Celtics take back home court with 107-91 win over Sixers

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Celtics take back home court with 107-91 win over Sixers

PHILADELPHIA It wasn't supposed to be like this.

The Boston Celtics were hurting at so many positions. The Sixers had home court advantage and apparently some momentum from their Game 2 win, and would feed off their fans.

And you know what all that meant to the Celtics?

Absolutely nothing.

The only thing the C's were concerned about was getting a win, something they were able to do in emphatic fashion with a 107-91 victory. The C's now lead the best-of-seven series 2-1 with Game 4 in Philadelphia on Friday and Game 5 back in Boston on Monday.

The 'You Can't Stop Me' Tour featuring Kevin Garnett was rolling along, with Garnett delivering yet another show-stopping performance with 27 points and 13 rebounds. Rajon Rondo had a solid night as well, with 23 points, 14 assists and six rebounds. Ditto for Paul Pierce (24 points, 12 rebounds, four assists).

After taking a double-digit lead into the half, the Celtics were hoping that the third quarter would be better - much better - than it was for them in Games 1 and 2.

In less than five minutes, the Celtics' lead had ballooned to 20 points (71-51) with Garnett leading the charge.

His ability to score both inside the paint and from the perimeter, not to mention his defense, was just too much for the Sixers to handle.

Boston's blowout win was a bit surprising when you consider the game's early moments which saw Philadelphia open the game with a 7-2 run.

Throughout those early possessions, the Celtics were seemingly a step slow in getting free for shots, as well as their defensive rotations.

But the steadying force during those struggles, Garnett, continued to remind us all that there's still good basketball - a lot of good basketball - in those soon-to-be-36 year old bones of his.

However, Garnett soon found himself battling something much tougher than the Sixers defense - foul trouble.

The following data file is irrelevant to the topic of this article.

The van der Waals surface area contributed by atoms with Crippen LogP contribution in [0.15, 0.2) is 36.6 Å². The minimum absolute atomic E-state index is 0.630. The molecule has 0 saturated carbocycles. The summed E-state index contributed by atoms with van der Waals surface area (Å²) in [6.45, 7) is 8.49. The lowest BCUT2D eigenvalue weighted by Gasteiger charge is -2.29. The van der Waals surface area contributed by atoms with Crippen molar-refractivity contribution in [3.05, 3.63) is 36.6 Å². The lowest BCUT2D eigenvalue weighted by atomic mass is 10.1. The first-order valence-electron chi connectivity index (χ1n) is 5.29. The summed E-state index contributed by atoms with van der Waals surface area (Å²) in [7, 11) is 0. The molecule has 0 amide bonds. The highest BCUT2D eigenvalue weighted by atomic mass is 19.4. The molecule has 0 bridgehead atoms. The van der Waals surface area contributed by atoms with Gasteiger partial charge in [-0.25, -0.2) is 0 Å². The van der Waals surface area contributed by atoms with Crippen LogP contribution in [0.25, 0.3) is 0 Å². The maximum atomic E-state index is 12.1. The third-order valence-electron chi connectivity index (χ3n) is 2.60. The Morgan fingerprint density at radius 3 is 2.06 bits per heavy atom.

He picked up two in the first quarter, which ended with the Celtics behind 33-28.

Garnett's departure might have been a blessing in the disguise for Boston.

It forced them to run more of their offense through Pierce.

Pierce, still dealing with a sprained medial collateral ligament injury in his left knee, appeared to have found that much-needed bounce with back-to-back emphatic dunks followed by a pair of primal yells for good measure.

His play, along with Rondo's scoring, was instrumental in the Celtics being within striking distance going into the second quarter.

Facing a five-point deficit to start the second, Garnett immediately made up for lost time with the first of many baskets.

It didn't' take long before Garnett was joined by Rondo. And Brandon Bass. And Keyon Dooling. And Mickael Pietrus. And

Yeah, it was becoming that kind of game for the C's, courtesy of their small ball lineup that Celtics coach Doc Rivers normally waits until the fourth quarter to use.

But in the first, the C's had a stretch in which their lineup included Rondo, Ray Allen, Avery Bradley, Paul Pierce and Greg Stiemsma.

The Celtics thrived with a similar small ball unit in the second quarter that included Garnett who was trending towards a double-double (17 points, nine rebounds) by halftime.

Boston pulled ahead by as many as 13 points (56-43) in the second, but soon saw its lead down to just seven after a 3-point play by Lou Williams and a 3-pointer by Andre Iguodala.

The C's had played too well for too long to go into the half without a double digit lead. Boston took a 60-49 lead into the half following a pair of free throws by Rondo and a driving lay-up.

Boston had a chance to make the lead even bigger when Pierce stole the ball and launched a desperation, off-balance shot that was on line with the basket but came up short as time expired.

It didn't matter, though.

Because the half ended with the Celtics ahead comfortably, setting the stage for them to walk off the floor accomplishing the only thing they wanted all along - a victory.

Avery Bradley hopes to take next step on D: Defensive Player of the Year

Avery Bradley hopes to take next step on D: Defensive Player of the Year

WALTHAM, Mass. – Prior to Friday night’s Green and White Scrimmage, Celtics coach Brad Stevens made a point of having Avery Bradley honored for being named to the NBA’s All-Defensive First Team.
 
It was a good feeling and an award that Bradley is extremely proud of accomplishing.
 
But he wants more.
 
First-team All-Defense is nice.